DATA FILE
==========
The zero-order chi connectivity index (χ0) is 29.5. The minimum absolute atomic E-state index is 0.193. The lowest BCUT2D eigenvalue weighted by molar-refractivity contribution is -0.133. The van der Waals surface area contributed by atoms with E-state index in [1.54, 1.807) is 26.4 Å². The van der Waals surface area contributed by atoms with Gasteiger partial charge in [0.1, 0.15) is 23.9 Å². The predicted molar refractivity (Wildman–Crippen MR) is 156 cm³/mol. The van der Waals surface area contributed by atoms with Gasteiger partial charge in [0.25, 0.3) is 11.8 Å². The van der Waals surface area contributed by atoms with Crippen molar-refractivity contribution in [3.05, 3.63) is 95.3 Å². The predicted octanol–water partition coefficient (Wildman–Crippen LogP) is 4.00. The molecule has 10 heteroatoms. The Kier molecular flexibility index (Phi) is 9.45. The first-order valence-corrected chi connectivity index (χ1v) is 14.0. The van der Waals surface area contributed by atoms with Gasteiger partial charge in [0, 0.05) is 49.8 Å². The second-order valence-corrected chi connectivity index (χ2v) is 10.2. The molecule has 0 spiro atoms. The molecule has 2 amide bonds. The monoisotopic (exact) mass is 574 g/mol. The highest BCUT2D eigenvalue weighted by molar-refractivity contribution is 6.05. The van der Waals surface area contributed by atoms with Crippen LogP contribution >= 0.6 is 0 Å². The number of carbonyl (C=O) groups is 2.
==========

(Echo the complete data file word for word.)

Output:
The zero-order chi connectivity index (χ0) is 29.5. The minimum absolute atomic E-state index is 0.193. The lowest BCUT2D eigenvalue weighted by molar-refractivity contribution is -0.133. The van der Waals surface area contributed by atoms with E-state index in [1.54, 1.807) is 26.4 Å². The van der Waals surface area contributed by atoms with Gasteiger partial charge in [0.1, 0.15) is 23.9 Å². The predicted molar refractivity (Wildman–Crippen MR) is 156 cm³/mol. The van der Waals surface area contributed by atoms with Gasteiger partial charge in [0.25, 0.3) is 11.8 Å². The van der Waals surface area contributed by atoms with Crippen molar-refractivity contribution in [3.05, 3.63) is 95.3 Å². The predicted octanol–water partition coefficient (Wildman–Crippen LogP) is 4.00. The molecule has 10 heteroatoms. The Kier molecular flexibility index (Phi) is 9.45. The first-order valence-corrected chi connectivity index (χ1v) is 14.0. The van der Waals surface area contributed by atoms with Gasteiger partial charge in [0, 0.05) is 49.8 Å². The second-order valence-corrected chi connectivity index (χ2v) is 10.2. The molecule has 0 spiro atoms. The molecule has 2 amide bonds. The monoisotopic (exact) mass is 574 g/mol. The highest BCUT2D eigenvalue weighted by molar-refractivity contribution is 6.05. The van der Waals surface area contributed by atoms with Crippen LogP contribution >= 0.6 is 0 Å². The number of carbonyl (C=O) groups is 2.